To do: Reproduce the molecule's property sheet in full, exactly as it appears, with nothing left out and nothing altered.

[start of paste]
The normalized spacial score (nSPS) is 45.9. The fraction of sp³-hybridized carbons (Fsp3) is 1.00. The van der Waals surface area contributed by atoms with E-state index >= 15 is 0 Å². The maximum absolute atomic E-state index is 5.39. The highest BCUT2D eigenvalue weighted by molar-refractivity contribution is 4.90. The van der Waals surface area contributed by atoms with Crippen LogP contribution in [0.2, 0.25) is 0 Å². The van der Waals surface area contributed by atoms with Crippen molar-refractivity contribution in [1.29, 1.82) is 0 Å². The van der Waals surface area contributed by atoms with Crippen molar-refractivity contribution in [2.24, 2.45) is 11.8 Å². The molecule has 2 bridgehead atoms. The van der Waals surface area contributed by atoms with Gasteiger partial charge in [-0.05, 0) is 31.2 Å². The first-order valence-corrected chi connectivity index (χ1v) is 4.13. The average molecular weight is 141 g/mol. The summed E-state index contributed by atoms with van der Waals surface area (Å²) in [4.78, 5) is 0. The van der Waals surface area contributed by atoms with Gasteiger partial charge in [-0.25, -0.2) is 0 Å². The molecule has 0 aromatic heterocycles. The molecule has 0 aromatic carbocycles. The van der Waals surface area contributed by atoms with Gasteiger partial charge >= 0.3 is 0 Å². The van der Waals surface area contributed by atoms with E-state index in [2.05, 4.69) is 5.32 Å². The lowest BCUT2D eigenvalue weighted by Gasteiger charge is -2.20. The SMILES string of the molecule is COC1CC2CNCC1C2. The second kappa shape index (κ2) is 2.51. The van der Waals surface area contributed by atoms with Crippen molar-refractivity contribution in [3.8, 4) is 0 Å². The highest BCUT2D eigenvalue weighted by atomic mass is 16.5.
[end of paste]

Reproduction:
The normalized spacial score (nSPS) is 45.9. The fraction of sp³-hybridized carbons (Fsp3) is 1.00. The van der Waals surface area contributed by atoms with E-state index >= 15 is 0 Å². The maximum absolute atomic E-state index is 5.39. The highest BCUT2D eigenvalue weighted by molar-refractivity contribution is 4.90. The van der Waals surface area contributed by atoms with Crippen LogP contribution in [0.2, 0.25) is 0 Å². The van der Waals surface area contributed by atoms with Crippen molar-refractivity contribution in [1.29, 1.82) is 0 Å². The van der Waals surface area contributed by atoms with Crippen molar-refractivity contribution in [2.24, 2.45) is 11.8 Å². The molecule has 2 bridgehead atoms. The van der Waals surface area contributed by atoms with Gasteiger partial charge in [-0.05, 0) is 31.2 Å². The first-order valence-corrected chi connectivity index (χ1v) is 4.13. The average molecular weight is 141 g/mol. The summed E-state index contributed by atoms with van der Waals surface area (Å²) in [4.78, 5) is 0. The van der Waals surface area contributed by atoms with Gasteiger partial charge in [-0.25, -0.2) is 0 Å². The molecule has 0 aromatic heterocycles. The molecule has 0 aromatic carbocycles. The van der Waals surface area contributed by atoms with Gasteiger partial charge >= 0.3 is 0 Å². The van der Waals surface area contributed by atoms with E-state index in [2.05, 4.69) is 5.32 Å². The lowest BCUT2D eigenvalue weighted by Gasteiger charge is -2.20. The SMILES string of the molecule is COC1CC2CNCC1C2. The second kappa shape index (κ2) is 2.51. The van der Waals surface area contributed by atoms with Crippen molar-refractivity contribution in [3.8, 4) is 0 Å². The highest BCUT2D eigenvalue weighted by atomic mass is 16.5.